Social Network Content Creation Has Plateaued

Forrester, the research company that some claim started to whole social media marketing frenzy a couple years ago with the publication of “Groundswell” and their social technographics profiling research and tool, just released their 2010 social technographic global tracking data. This post from Mashable summarizes the $500 research report.

The social technographic profile research categorizes online behaviors into seven activities, none of which are mutually exclusive: Creators, Conversationalists, Critics, Collectors, Joiners, Spectators and Inactives. Based on their most recent findings, although social network joining continues to grow in the U.S. and globally, the number of people actually creating content has plateaued. No real surprise here.

There’s always been far more people willing to stand in line for the Saturday night movie than to actually script, film, edit, score and distribute it. Or write a book. Or an article. Or, you name it.

Face it, it takes a lot of work to create content and ultimately, you have to have a passion driving you or you’re just going to give up to the path of least resistance. So, although digital tools and distribution have eliminated the cost and professional training requirements once inherent in content production and the internet has made distribution free, there’s still that matter of time and talent.

At the end of the day, time is the one thing that’s perishable. You can always make more money. You cannot make more time. And, while if you don’t possess the talent, there’s a certain truth to being able to fake it til you make it, that only goes so far. Look at Paris Hilton. She doesn’t really possess any discernible talent and her shine for just being famous is wearing thin.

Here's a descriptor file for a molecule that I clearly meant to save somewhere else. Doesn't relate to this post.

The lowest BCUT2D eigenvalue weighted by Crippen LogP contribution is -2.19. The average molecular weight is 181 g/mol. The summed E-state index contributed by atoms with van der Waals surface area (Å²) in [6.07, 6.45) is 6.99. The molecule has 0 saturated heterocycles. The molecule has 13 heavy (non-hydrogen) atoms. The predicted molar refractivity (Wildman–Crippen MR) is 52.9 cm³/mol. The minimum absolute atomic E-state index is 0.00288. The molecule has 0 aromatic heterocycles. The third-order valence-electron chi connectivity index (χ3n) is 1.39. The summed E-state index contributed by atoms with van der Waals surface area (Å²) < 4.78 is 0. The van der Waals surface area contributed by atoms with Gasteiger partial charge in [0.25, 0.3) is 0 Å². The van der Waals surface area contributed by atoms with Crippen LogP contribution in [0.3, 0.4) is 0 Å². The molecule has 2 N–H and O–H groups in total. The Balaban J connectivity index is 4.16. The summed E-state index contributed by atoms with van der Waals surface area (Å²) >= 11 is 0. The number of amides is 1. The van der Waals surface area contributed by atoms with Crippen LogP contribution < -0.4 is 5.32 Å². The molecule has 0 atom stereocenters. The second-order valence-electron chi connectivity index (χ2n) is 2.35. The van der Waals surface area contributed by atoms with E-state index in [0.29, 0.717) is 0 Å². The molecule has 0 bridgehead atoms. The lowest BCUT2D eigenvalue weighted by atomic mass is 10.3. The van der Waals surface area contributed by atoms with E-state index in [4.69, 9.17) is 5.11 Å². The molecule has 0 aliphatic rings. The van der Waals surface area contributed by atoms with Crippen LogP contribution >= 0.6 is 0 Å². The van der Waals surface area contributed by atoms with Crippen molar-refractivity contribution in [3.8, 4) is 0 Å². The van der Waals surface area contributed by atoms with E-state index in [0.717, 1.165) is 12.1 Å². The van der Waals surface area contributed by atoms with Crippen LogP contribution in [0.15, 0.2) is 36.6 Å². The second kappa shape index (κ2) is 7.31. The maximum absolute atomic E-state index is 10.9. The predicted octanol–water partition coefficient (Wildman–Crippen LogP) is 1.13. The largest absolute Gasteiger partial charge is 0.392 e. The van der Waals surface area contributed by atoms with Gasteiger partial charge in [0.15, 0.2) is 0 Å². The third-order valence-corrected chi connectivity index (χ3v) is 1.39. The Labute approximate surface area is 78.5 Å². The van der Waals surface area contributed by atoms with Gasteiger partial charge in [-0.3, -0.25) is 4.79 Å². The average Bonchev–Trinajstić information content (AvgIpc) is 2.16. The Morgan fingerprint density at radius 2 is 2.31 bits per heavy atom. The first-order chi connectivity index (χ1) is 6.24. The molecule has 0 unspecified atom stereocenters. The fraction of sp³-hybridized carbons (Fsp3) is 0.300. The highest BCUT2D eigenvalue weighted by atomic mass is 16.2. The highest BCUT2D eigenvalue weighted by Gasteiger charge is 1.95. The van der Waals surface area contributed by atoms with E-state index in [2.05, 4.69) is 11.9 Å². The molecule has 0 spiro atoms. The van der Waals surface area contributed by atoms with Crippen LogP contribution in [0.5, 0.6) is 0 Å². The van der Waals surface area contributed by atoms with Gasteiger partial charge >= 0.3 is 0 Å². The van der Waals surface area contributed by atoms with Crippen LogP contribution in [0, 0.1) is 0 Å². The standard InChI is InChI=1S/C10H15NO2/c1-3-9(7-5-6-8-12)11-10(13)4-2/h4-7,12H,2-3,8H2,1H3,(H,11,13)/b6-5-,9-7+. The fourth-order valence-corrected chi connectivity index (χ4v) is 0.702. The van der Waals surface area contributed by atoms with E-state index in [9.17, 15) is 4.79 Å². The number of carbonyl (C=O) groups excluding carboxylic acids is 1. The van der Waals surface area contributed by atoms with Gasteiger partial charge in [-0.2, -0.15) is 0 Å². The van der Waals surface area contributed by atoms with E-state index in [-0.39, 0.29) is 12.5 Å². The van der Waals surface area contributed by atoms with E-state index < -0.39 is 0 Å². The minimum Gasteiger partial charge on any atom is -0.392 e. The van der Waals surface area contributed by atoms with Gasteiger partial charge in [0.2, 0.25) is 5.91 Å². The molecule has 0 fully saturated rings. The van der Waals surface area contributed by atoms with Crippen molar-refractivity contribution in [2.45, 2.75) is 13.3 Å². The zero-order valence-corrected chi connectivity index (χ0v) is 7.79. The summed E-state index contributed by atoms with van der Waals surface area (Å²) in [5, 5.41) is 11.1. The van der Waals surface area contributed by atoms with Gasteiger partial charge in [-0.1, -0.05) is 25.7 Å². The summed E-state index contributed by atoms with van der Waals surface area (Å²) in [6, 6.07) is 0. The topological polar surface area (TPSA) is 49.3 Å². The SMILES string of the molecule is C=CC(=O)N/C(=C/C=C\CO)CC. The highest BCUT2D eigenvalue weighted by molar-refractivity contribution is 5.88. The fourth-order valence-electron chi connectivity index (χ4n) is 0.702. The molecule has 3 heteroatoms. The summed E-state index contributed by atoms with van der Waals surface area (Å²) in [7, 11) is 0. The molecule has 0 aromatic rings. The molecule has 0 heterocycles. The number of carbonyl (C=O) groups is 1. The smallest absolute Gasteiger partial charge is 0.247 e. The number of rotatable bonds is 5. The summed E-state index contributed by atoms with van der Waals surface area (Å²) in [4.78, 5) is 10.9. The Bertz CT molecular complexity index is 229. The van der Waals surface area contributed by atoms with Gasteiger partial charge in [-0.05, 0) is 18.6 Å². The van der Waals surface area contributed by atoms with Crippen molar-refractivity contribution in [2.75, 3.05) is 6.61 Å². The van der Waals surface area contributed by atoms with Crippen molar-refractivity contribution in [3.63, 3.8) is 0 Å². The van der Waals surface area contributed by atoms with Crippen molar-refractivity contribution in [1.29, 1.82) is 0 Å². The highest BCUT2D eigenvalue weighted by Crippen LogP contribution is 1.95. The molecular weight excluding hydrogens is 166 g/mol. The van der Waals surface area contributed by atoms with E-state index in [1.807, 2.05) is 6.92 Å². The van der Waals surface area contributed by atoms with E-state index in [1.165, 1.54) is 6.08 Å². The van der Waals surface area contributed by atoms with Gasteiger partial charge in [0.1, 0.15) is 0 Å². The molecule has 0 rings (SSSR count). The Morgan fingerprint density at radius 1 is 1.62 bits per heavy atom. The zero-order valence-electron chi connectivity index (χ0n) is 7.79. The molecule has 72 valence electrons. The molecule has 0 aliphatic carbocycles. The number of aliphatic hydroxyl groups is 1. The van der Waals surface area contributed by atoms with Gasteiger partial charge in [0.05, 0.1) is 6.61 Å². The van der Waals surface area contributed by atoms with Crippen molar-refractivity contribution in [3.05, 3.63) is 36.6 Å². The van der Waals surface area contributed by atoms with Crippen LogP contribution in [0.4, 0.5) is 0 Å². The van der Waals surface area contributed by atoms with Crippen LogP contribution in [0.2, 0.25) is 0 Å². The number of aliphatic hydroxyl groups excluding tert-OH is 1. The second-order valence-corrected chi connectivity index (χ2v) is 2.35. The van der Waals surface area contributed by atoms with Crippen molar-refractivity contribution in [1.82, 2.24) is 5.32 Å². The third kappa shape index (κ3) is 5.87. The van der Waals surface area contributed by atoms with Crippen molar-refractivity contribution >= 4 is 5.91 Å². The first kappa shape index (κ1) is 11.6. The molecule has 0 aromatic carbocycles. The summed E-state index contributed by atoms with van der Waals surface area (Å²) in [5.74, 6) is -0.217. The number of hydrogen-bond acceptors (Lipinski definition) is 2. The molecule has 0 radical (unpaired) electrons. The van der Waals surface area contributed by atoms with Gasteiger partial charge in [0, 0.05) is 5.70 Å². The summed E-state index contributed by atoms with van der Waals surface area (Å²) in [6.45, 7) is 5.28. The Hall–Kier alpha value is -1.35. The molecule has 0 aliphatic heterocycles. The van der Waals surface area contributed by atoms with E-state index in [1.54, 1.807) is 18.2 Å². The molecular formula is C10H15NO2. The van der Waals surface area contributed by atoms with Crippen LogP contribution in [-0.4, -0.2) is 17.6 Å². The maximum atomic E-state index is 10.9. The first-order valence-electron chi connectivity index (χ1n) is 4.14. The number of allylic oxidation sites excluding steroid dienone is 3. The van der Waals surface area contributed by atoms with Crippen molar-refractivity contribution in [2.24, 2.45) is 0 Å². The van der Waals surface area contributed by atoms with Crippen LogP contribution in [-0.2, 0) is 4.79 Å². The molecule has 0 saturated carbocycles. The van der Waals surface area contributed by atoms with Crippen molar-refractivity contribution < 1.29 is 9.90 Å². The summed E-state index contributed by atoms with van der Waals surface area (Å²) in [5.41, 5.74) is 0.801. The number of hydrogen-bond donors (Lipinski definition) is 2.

Ultimately, the talent pool is not just limited on the creation side of the equation. It’s also limited on the attention side.  This is why there has always been and always will be a limit on the number of Steven Spielbergs, Stephen Kings, John Mayers, Tom Hanks and other creative talents the world can pay attention to.  While there may be many talented performing artists and content creators in the world, we can only give so many individuals our undivided attention for so long.


About Scott Cone
A husband to a loving, lovely wife. Father to six great kids and two grand kids. I'm a marketing, advertising and promotion professional with a keen interest in big ideas, all things digital and especially how mobile is changing all aspects of communication and marketing. I play guitar and sing, write music, write screenplays, act, scuba dive, weight lift, ski and enjoy Christian apologetics, logic, evolution versus intelligent design and the basis for morals, values and ethics.

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